I work in what can be a fairly stressful environment, mostly because of the pace of change and nature of the business. I love my job though, and the people I get to work with everyday. When things get especially challenging, I try to remind myself of the lighter aspects of what I do, and the funny things I’m privy to each week. I should write them down more often, and then
use them as blackmail save them for my memoirs.
I’m acutely aware that if my work life was recorded on video it could quite easily be cut and spliced together to create a fantastic reality show. My job is neither glamorous nor wildly exciting, but without fail, one or two hysterical, awkward and ridiculous things happen on a weekly basis. Things that usually make me, at later points in the day, collapse into solitary fits of laughter.
Sometimes, it’s little moments or interactions that make me wonder, what on earth am I doing, and how did I get here? Take this afternoon for instance, I was walking out of the building with an enormous computer monitor in an even more enormous cardboard box. It’s another story altogether why I was was taking it with me, but the better part was watching various people on my floor try to help me carry it, while I stubbornly insisted I was fine.
Let’s be clear – I was not fine. It was a box the size of a Mini Cooper and I was also shlepping a laptop bag and my purse. One particularly intrigued executive insisted somewhat forcefully that he should help me carry it to my car, yet instead of graciously accepting his help, I repeatedly rejected it. Looking back, perhaps it would have been ok to let the person who controls the majority of the corporation do me a solid. You know, out of common courtesy and SANITY. Nah, I’ll just awkwardly assure him that I’m fine and lug my mammoth carton along side me with an idiotic facade of confidence.
There was the day I got scolded by a leader I work with because the temperature in a room where he was presenting was too warm. I don’t respond well when yelled at, and at this moment, I was so taken by the absurdity of the situation that I just went silent – muted by an invisible remote control and unable to speak or yell back. I just stood there thinking about how comical the entire moment was, how badly I wanted to laugh uncontrollably, and that no part of my my MBA program prepared me to handle temperature control issues in conference rooms.
The time a female leader called me “Babe,” and I was incapable of making eye contact with her for the rest of the conversation because I would laugh…The evening I had an hour-long email exchange with a leader about chia seeds…The day a leader mispronounced the name of the organization on a podcast recording so that it sounded like an inappropriate part of the anatomy.
There are so many entertaining times, days, weeks and months that it’s impossible to ignore the levity that undoubtedly permeates the stress. And it reaches a while new extreme when travel is involved.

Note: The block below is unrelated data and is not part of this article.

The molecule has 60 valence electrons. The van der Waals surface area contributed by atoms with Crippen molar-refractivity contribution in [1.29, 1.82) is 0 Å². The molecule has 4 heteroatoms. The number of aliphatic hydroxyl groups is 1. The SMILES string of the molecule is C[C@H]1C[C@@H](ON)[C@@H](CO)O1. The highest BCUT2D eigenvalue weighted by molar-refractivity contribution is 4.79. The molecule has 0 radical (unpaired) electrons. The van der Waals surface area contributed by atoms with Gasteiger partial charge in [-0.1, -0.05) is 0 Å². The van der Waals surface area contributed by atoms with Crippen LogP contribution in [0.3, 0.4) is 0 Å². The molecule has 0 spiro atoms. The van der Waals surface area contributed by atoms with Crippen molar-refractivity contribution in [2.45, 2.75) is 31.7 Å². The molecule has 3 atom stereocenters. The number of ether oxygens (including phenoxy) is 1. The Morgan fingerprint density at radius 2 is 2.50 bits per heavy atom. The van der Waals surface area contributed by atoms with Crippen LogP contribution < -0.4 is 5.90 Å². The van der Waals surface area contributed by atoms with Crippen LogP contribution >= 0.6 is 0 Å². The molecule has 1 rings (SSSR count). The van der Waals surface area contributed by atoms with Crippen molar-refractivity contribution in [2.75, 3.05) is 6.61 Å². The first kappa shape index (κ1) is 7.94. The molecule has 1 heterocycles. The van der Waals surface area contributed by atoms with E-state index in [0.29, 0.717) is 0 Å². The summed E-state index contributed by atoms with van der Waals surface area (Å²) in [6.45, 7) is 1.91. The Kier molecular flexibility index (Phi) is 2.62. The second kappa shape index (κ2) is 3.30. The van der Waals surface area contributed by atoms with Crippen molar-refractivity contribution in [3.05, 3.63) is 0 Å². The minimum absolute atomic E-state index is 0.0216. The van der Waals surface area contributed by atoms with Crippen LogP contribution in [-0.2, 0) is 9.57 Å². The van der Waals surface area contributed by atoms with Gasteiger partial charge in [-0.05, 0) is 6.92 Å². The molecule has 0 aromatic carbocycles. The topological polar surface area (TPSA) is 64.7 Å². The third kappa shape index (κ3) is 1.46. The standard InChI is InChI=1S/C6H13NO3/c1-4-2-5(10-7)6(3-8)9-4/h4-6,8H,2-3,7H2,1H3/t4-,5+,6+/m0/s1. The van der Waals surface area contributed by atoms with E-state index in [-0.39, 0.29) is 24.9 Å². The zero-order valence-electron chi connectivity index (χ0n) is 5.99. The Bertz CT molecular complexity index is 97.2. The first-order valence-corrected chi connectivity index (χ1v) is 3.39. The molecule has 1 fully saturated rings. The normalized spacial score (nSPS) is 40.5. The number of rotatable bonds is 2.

Last year, I spent a few weeks traveling with some of our execs while they presented to groups of employees across the country. So many awesome moments. Like, when we travelled across Colorado at night and I sat in the back middle seat, surrounded by three executives on three separate conference calls. I felt somewhat like a schizophrenic because I could hear only one side of three discussions and had absolutely no idea what was going on. It was also tremendously difficult to not ram onto the others because we were in some sort of car with a bench seat and I had no seat-traction or apparatus to keep myself grounded on sharp turns. It was very difficult not to yell, “Sandwich” with my hands in the air as I flew violently into those next to me. Oh, and they all fly business class, and I fly coach. So walking off the jetway to meet them always became an amusing reunion. “What took you so long? Welcome back! What, were you in the last seat on the plane?”
In Chicago, I forgot to order airport transportation for me and the leader I was accompanying to a media taping, so we walked through the snow together until we could flag a taxi. In San Francisco, my boss and I came face to face with an Occupy-Something-or-Other parade that blocked us from our hotel for a solid hour. In Philadelphia, I convinced a colleague I’d just met to walk three miles with me in pouring rain to see the Liberty Bell. And in Tulsa…wait, nothing happened in Tulsa.
The personal and family stories I get are some of the best moments. Watching leaders with oodles of money and power pause in the middle of a one-on-one meeting to Skype their kids or rave about their pets (whose names and snack of choice I know, of course). The banter about sports teams, the vacation photos that subject you to shirtless images of those you really should only see in suits, and the debates about whether to attend shul for the high holidays.
There are so many different experiences that have made me laugh, learn and reflect. They aren’t all good, but the good ones are what seem to stick in my head over time as the less favorable ones are filtered out. I’d never be able to remember or record all of them, but the feeling I get just remembering these few is a trip.